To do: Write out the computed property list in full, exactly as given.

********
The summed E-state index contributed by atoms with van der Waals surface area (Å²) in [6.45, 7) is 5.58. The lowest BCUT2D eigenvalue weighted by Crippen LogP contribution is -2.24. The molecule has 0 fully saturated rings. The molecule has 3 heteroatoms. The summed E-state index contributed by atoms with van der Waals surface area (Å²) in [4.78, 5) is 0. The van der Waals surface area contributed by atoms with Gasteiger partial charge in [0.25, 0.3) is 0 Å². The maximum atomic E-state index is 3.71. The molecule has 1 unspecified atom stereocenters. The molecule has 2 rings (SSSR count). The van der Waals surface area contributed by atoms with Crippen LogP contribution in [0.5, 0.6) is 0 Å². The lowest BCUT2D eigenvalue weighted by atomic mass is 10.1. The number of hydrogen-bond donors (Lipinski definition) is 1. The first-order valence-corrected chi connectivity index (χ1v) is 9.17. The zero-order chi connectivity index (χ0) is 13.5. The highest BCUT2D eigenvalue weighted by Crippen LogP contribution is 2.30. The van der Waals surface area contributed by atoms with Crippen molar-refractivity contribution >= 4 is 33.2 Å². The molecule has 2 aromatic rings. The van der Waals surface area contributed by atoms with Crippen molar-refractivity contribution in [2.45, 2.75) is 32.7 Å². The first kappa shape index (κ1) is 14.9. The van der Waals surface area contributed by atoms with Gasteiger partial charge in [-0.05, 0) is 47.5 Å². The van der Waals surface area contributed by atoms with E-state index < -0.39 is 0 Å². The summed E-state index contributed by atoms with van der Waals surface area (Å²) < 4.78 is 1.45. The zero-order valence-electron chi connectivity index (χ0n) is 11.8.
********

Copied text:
The summed E-state index contributed by atoms with van der Waals surface area (Å²) in [6.45, 7) is 5.58. The lowest BCUT2D eigenvalue weighted by Crippen LogP contribution is -2.24. The molecule has 0 fully saturated rings. The molecule has 3 heteroatoms. The summed E-state index contributed by atoms with van der Waals surface area (Å²) in [4.78, 5) is 0. The van der Waals surface area contributed by atoms with Gasteiger partial charge in [0.25, 0.3) is 0 Å². The maximum atomic E-state index is 3.71. The molecule has 1 unspecified atom stereocenters. The molecule has 2 rings (SSSR count). The van der Waals surface area contributed by atoms with Crippen LogP contribution in [0.5, 0.6) is 0 Å². The lowest BCUT2D eigenvalue weighted by atomic mass is 10.1. The number of hydrogen-bond donors (Lipinski definition) is 1. The first-order valence-corrected chi connectivity index (χ1v) is 9.17. The zero-order chi connectivity index (χ0) is 13.5. The highest BCUT2D eigenvalue weighted by Crippen LogP contribution is 2.30. The van der Waals surface area contributed by atoms with Crippen molar-refractivity contribution >= 4 is 33.2 Å². The molecule has 2 aromatic rings. The van der Waals surface area contributed by atoms with Crippen molar-refractivity contribution in [2.45, 2.75) is 32.7 Å². The first kappa shape index (κ1) is 14.9. The van der Waals surface area contributed by atoms with Gasteiger partial charge in [-0.05, 0) is 47.5 Å². The van der Waals surface area contributed by atoms with E-state index < -0.39 is 0 Å². The summed E-state index contributed by atoms with van der Waals surface area (Å²) < 4.78 is 1.45. The zero-order valence-electron chi connectivity index (χ0n) is 11.8.